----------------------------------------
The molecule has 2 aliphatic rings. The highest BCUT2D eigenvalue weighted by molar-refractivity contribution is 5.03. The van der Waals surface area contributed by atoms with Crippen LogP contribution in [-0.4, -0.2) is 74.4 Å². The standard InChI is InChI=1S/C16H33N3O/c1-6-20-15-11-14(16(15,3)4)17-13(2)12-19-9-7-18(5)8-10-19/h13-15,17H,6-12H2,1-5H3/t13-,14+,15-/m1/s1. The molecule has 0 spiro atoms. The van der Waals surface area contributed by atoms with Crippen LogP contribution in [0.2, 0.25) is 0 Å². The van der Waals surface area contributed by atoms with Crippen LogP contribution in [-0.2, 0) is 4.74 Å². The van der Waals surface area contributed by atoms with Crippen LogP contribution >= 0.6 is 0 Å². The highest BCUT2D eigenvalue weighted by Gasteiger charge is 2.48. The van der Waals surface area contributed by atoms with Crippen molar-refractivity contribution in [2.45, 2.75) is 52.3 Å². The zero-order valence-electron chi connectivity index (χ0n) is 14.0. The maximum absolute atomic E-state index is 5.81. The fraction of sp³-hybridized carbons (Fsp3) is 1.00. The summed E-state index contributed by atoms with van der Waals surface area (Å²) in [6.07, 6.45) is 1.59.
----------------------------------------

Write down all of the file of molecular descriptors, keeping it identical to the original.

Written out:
The molecule has 2 aliphatic rings. The highest BCUT2D eigenvalue weighted by molar-refractivity contribution is 5.03. The van der Waals surface area contributed by atoms with Crippen LogP contribution in [-0.4, -0.2) is 74.4 Å². The standard InChI is InChI=1S/C16H33N3O/c1-6-20-15-11-14(16(15,3)4)17-13(2)12-19-9-7-18(5)8-10-19/h13-15,17H,6-12H2,1-5H3/t13-,14+,15-/m1/s1. The molecule has 0 spiro atoms. The van der Waals surface area contributed by atoms with Crippen LogP contribution in [0.2, 0.25) is 0 Å². The van der Waals surface area contributed by atoms with Crippen LogP contribution in [-0.2, 0) is 4.74 Å². The van der Waals surface area contributed by atoms with Crippen LogP contribution >= 0.6 is 0 Å². The highest BCUT2D eigenvalue weighted by Gasteiger charge is 2.48. The van der Waals surface area contributed by atoms with Crippen molar-refractivity contribution in [2.45, 2.75) is 52.3 Å². The zero-order valence-electron chi connectivity index (χ0n) is 14.0. The maximum absolute atomic E-state index is 5.81. The fraction of sp³-hybridized carbons (Fsp3) is 1.00. The summed E-state index contributed by atoms with van der Waals surface area (Å²) in [6.07, 6.45) is 1.59.